Veteran AP Reporter Gary Fineout assured me these memorials aren’t worth (insert your favorite pejorative here).

While memorials on limiting federal power, highway funding, and child welfare funding were available for perusal, the freshman congressman and House Speaker Richard Corcoran spent their time explaining why block grants made sense for Medicaid funding.

Ever the firebrand, Gaetz kicked off his remarks saying, “After six years of service in the Florida Legislature and six weeks of service in Congress, it has become exceedingly clear to me that Washington screws everything up.”

Both Gaetz and Corcoran made a case for giving more power and resources to Florida to redesign Medicaid by funding “patient-centered” health care for the “truly needy” without “overutilization” by those who don’t.

But the real fun started after the formal remarks when reporters clustered around Gaetz in the back of the room (Corcoran had ghosted), peppering him with questions about exactly how what he suggests would be implemented, and how it would improve health care for the poor.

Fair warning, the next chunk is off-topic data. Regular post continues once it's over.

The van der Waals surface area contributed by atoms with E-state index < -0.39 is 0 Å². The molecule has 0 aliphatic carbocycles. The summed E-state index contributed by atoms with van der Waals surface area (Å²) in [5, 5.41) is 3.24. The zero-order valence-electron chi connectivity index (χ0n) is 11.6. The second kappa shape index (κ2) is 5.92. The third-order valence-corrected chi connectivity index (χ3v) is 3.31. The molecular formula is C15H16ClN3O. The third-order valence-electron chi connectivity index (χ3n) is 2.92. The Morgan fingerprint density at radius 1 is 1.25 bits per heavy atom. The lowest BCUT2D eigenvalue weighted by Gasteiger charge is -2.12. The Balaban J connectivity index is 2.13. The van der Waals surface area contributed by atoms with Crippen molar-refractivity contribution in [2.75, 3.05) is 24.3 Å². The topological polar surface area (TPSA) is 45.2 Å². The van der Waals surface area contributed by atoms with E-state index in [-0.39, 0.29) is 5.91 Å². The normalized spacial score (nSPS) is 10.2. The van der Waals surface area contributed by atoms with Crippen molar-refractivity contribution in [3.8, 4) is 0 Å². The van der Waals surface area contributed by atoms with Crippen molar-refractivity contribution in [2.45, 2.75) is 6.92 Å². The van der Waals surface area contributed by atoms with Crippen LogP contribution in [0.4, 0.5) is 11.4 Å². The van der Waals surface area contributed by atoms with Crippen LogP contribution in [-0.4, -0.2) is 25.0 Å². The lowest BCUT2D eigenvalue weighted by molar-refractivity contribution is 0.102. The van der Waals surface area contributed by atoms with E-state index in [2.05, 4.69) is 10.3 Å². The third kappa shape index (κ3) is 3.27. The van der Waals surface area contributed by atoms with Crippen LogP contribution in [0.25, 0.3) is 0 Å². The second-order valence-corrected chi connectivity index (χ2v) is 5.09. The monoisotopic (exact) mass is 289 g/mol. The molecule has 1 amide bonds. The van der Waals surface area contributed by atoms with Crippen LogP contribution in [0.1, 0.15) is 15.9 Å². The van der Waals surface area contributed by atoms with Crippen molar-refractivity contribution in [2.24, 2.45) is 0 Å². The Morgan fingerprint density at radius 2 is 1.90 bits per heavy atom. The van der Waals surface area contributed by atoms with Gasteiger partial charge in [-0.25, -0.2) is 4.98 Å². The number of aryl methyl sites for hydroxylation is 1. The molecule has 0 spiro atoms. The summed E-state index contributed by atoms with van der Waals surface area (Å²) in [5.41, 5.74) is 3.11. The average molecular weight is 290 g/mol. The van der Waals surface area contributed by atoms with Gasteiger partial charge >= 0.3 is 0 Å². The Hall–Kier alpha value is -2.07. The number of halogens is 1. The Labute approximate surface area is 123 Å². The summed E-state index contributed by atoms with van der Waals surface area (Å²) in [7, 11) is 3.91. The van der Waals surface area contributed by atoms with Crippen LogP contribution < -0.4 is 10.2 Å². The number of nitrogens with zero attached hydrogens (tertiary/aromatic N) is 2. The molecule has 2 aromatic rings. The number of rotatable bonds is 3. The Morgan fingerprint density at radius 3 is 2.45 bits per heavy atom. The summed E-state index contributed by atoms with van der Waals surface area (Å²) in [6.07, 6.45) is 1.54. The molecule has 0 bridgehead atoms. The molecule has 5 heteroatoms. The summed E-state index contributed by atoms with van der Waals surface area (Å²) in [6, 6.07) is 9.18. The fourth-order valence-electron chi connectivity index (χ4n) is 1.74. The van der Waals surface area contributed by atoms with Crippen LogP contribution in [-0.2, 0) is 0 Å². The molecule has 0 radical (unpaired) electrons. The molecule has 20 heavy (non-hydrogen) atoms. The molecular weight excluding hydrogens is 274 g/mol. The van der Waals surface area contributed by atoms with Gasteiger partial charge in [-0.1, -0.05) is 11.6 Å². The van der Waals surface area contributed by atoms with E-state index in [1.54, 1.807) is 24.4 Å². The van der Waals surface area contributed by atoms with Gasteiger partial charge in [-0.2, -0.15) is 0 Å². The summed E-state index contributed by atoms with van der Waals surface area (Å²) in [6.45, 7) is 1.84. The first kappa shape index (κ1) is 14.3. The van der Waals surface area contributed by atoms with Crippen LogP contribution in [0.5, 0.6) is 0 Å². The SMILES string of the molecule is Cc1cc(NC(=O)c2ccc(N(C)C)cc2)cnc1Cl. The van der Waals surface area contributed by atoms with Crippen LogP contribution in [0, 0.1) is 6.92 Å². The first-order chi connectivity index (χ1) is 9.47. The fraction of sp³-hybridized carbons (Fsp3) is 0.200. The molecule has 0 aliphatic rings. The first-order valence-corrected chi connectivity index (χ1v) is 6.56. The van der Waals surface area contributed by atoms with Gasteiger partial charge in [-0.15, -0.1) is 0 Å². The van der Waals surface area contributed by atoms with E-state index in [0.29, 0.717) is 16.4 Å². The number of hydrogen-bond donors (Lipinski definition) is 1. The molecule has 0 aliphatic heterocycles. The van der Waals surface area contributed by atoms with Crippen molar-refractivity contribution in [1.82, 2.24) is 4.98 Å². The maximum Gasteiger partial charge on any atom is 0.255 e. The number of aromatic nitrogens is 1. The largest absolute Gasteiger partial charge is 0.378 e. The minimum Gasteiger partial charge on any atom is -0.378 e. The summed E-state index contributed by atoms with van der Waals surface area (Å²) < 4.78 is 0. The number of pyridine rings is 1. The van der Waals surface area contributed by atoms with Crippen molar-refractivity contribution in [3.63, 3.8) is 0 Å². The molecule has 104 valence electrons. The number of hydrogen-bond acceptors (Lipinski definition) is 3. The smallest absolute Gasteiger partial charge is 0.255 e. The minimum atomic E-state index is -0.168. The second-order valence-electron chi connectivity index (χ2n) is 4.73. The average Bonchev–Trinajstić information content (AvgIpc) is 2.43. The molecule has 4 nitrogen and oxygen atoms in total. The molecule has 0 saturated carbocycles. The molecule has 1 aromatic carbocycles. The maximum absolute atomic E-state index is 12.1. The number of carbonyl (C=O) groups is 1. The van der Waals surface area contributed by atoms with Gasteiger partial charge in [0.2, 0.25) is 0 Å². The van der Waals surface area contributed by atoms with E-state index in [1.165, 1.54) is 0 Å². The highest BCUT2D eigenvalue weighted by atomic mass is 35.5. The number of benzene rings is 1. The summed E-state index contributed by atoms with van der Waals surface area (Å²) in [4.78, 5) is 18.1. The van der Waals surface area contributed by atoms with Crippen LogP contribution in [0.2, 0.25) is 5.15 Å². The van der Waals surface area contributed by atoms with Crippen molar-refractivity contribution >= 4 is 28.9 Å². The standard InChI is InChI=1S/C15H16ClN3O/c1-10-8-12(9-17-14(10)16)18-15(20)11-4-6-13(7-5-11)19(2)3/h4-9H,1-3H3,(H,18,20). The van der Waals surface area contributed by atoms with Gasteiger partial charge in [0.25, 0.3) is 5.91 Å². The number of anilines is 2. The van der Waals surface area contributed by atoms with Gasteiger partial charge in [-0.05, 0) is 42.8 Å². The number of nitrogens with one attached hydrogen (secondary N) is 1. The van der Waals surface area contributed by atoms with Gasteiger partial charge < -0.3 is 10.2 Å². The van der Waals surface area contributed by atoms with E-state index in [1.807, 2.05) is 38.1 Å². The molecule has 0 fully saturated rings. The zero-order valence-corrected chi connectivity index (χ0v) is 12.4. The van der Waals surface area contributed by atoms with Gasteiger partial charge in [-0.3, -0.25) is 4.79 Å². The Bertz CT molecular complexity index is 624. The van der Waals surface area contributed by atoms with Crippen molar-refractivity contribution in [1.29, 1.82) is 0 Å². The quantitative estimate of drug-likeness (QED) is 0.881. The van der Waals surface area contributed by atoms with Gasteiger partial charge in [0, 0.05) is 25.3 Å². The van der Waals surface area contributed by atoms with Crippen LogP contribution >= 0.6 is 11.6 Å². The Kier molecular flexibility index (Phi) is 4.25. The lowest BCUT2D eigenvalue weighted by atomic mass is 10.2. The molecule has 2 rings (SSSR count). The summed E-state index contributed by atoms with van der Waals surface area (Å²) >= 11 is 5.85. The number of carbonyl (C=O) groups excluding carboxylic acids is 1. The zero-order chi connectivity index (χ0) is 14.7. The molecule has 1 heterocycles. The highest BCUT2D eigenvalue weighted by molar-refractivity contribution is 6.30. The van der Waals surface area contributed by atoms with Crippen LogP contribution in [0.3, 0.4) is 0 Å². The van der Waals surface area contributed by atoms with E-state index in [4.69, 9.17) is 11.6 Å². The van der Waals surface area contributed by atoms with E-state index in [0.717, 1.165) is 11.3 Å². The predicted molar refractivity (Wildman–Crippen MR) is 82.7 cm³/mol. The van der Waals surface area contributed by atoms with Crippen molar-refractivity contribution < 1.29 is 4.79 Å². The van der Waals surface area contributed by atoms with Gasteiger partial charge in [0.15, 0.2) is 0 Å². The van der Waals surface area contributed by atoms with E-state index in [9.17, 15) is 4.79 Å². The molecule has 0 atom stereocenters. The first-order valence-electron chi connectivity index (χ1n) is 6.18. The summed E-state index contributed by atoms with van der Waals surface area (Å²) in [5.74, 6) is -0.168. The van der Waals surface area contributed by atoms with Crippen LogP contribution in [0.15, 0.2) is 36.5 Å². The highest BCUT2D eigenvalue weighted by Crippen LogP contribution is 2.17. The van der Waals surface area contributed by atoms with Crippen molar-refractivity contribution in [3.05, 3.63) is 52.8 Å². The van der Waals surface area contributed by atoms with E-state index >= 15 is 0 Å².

And then off he went to make his case for the Memorial, but only after inviting the assembled press to join him the next day for his “Open Gaetz” town hall meeting in his district in Milton.

Another freshman congressman, Rep. Francis Rooney, spoke to the press at 4:30, after testifying at the House Natural Resources and Public Land subcommittee. Much of the convo about dikes, the Army Corps of Engineers, and funding went way over my head. So we’ll let Politico Reporter Bruce Ritchie spell it out in his story.

And the day was done. The YMCA Youth in Government high schoolers and oodles of schoolkids were gone. The occupational therapists were packing up their display, which included goggles that give you a look at how people with eye afflictions see the world. (Trust me; you do NOT want to get Diabetic Retinopathy). Ditto for the American Cancer Society’s Cancer Action Network.